Julie Pagano

Conference Recap: PyCon 2014

This weekend I attended and spoke at my first ever PyCon. For those not familiar, PyCon is the largest annual gathering of the Python programming community. This year it was in Montréal.

I’m pretty wiped from the conf, so I don’t have time for a longform post. Here are some stream of consciousness points and tweets.

Shout out to Julia Elman for convincing me to go and submit my talk. I wouldn’t have been there without her. <3

Girl Develop It had a great presence at the conference. It was so wonderful to meet folks from other chapters in person and do some outreach.

PyLadies were in full force at the conference. They sponsored a bunch of scholarships, were speaking at the conference, helping out as organizers, and generally being awesome. The PyLadies lunch on Sunday was a great way to end the conference for me.

I won $500 for Pyladies from Heroku!

There were 1/3 women speakers and attendees! It was noticeable even without hearing those numbers. I hear the majority of this is due to Jessica McKellar and Pyladies. Thank you!

The geek feminism open space gave me a great place to go relax, decompress, and hang out with friends. Every conference needs this.

It was wonderful to see ALL THE FRIENDS. The tech feminist cabal (that title is a joke) was in full force and it was the best thing.

I spent $160 on a signed copy of Lean In. Don’t worry, the proceeds go to benefit Pyladies. I donated the book to Double Union for corrections and edits. I kept the slipcover for potential future use.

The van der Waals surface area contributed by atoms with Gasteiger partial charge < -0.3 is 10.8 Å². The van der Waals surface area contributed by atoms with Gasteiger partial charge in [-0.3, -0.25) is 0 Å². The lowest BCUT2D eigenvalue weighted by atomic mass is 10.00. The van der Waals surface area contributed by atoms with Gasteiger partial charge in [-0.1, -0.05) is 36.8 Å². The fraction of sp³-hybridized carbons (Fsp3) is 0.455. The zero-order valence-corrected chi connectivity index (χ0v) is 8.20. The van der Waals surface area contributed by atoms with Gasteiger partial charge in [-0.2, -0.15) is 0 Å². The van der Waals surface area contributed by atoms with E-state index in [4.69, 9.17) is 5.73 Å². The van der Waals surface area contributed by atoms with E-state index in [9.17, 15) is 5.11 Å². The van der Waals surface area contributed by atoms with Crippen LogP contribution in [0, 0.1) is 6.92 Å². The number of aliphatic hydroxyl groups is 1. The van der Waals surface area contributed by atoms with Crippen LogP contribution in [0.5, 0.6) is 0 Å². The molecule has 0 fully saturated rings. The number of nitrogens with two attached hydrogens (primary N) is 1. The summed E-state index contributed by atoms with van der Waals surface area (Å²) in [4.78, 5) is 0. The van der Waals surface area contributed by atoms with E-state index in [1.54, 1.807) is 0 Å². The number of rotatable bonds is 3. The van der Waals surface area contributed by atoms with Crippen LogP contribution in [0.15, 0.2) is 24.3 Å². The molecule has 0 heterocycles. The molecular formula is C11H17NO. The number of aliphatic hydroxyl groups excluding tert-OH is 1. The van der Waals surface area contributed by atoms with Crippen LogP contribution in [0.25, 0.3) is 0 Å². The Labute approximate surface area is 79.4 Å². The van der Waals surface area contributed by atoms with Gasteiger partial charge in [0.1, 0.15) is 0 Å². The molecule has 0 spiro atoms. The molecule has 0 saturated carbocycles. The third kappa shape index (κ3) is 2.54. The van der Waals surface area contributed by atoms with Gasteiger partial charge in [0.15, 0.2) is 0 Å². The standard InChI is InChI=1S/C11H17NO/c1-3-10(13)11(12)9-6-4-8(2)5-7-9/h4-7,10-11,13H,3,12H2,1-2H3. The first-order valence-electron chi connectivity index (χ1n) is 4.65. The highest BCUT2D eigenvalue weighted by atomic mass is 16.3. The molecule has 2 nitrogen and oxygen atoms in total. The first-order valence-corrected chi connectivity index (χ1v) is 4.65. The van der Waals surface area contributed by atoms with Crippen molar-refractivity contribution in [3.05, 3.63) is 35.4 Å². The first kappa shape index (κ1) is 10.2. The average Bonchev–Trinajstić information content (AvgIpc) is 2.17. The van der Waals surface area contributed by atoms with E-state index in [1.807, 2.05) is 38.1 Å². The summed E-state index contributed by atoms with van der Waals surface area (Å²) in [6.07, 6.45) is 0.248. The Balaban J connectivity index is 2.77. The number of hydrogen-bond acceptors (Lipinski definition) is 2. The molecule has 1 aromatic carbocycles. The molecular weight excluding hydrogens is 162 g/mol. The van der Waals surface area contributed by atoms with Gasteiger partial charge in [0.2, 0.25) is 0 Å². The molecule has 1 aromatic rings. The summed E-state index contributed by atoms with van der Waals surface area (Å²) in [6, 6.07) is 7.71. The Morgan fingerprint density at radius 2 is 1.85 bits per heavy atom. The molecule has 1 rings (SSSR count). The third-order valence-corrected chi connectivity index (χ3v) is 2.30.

I love the conference’s dedication to their code of conduct, especially after all the things that happened last year.

My only constructive criticism is that the conference could improve how they handle Q&A. Many people used the space as a mini lightning talk or asked multiple questions. A moderator that instructs people to be brief and actually ask questions might help. I totally understand this is a hard problem, and I rarely see it handled well (unless you count not having Q&A). Audience members don’t tend to listen, so it’s difficult to improve. I’d love the conf even if they can’t fix this.

Favorite talks

Here are some of my favorite talks listed in the order that I saw them. It’s amazing how fast they got videos up, so that I could catch things I missed and share with all of you right away.

Selena Deckelmann’s The Python Pipeline: Why you should reach out to local teachers

Jessica McKellar’s keynote

Julie Lavoie’s Analyzing Rap Lyrics with Python

Naomi Ceder’s Farewell and Welcome Home: Python in Two Genders

I missed seeing this talk live because of my early flight, and I’m really sad about that. Thankfully, videos were up quickly, and I got to watch it when I got home. It’s so good. Everyone should watch this, but especially cisgender people.

My talk

This was my first talk at a multitrack conference. I was a little nervous about people showing up because I was late in the day and would have competition. Thankfully, I had a full audience with a bunch of friends in the front row. It was an honor to have Naomi Ceder introduce me.

I think the talk went really well - I got a ton of positive feedback afterwards. I’m so thrilled that it resonated with people and really enjoyed the conversations we had afterwards. Thanks for creating a great environment for me to speak.

You can find my slides and video online.

Conclusion

I had a great time at PyCon. I want to go again next year. It convinced me that it’s finally time to move communities. I tweeted the things below my last day at the conference. I stand by them.